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How to Figure Out What Passion to Adopt in your Life

How to Figure Out What Passion to Adopt in your Life

When I think of the word “passion” (I don’t even really like that word, but let’s roll with it. I think of a lot of things, like being passionate about music or learning or nutrition. I even think about passion in relationships. But I think what most people seek when thinking about “Passion” is the answer to the dreadful question: “What do I want to do with my life?” It’s a question I’ve asked myself many times throughout my life, and that I still ask sometimes.

I think it’s safe to say that wanting to construct a life for yourself where you get to spend your time, energy, and attention on the things you enjoy is a universal desire. And I also think there’s this innate fear of living an unfulfilling life, and finding your passion then sounds like the antidote to that, which is why the search for it can sometimes become a desperate one.

We want to find something worth committing to. Now, we recently talked about purpose, which is the “Why“, today I’d like to talk about passion, which is the “What“, and I’d like to discuss with you why I think the framing “Finding your Passion” or “Searching for your Passion” which we often see being thrown around, is tricky, and perhaps even misleading.

I’m going to be talking from the perspective of someone who has “Found their Passion”, or at least found a passion (I definitely think you can have multiple) which is this: creating videos, writing, storytelling, filmmaking, and all the other things that it entails. Now, I don’t have all of this figured out by any means, I’m still pondering and wondering, but I’d like to share some of that pondering with you, mainly 3 things that I’ve personally come to learn, things that I had gotten completely wrong from the beginning…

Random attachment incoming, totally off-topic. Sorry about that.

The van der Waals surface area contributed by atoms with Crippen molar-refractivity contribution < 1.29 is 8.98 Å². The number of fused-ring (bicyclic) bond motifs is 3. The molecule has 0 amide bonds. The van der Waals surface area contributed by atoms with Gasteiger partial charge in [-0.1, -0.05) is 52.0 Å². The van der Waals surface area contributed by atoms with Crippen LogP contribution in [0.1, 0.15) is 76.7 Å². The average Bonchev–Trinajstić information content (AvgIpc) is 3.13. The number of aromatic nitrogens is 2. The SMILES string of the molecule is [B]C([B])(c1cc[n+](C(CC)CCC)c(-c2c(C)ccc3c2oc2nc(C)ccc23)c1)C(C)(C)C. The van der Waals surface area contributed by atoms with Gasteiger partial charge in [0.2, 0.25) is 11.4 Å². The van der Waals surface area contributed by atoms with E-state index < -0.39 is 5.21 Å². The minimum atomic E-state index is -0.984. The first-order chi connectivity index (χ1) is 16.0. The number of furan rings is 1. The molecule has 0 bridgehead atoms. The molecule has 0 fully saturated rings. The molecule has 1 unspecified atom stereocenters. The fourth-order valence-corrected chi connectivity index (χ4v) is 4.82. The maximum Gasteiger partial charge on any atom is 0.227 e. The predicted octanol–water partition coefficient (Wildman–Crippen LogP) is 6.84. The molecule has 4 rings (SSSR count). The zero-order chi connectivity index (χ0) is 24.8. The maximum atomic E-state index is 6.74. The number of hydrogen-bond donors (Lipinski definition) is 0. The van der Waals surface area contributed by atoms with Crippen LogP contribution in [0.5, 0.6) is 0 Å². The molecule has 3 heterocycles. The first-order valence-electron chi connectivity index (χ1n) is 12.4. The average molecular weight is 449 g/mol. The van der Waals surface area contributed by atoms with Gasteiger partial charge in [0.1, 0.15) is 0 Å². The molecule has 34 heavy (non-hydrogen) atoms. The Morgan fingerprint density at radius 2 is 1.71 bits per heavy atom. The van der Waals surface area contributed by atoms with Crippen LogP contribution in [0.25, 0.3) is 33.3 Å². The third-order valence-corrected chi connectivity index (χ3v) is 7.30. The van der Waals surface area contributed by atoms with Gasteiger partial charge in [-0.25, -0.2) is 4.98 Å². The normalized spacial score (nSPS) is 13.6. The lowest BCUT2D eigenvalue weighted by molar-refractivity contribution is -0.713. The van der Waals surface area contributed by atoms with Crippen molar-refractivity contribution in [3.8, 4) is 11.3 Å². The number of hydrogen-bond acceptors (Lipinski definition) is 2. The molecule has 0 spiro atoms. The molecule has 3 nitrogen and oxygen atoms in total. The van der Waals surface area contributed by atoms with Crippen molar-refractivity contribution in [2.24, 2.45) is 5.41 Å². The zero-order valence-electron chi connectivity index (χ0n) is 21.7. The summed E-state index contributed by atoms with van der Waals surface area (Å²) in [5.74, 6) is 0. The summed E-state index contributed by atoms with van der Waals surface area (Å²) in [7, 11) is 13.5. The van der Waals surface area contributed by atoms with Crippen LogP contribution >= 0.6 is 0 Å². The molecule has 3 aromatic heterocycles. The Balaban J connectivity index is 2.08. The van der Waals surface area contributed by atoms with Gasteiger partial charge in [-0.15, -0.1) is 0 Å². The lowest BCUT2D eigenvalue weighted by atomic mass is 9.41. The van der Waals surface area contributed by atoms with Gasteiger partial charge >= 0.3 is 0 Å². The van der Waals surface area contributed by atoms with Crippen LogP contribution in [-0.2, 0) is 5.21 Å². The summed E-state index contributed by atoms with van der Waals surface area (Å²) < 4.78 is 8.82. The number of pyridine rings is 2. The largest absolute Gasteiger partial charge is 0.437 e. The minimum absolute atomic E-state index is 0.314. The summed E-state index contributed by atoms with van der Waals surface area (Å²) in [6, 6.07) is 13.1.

Problem 1: Passions are Formed, Not Found

I guess I used to believe that we were each born with a list of ready-to-use interests that were scattered, waiting to be discovered, or worse, that I could just sit around, and they would come to find me, which makes just as much sense as waiting for your dream prince or princess to show up at your door. Sure, some people come off the womb singing and continue to sing for the rest of their lives.

And Yes, I do think that there are some things we’re more inclined to have interest in based on our personality and belief system and whatnot, but I think a general belief that passions are found and not formed can be misleading, for four reasons mainly.

Firstly, I think it’s just frustrating to think that way. I know for me, it made me look at others who seemed to have found their passion and think “Why haven’t I Found Mine?!”. Like, where is that sucker hiding? Secondly, I think it’s limiting. I think there are a lot of things that I could be doing that could potentially turn into “Passions”. I’m not limiting myself by believing that there must be certain things I’m meant to be discovering.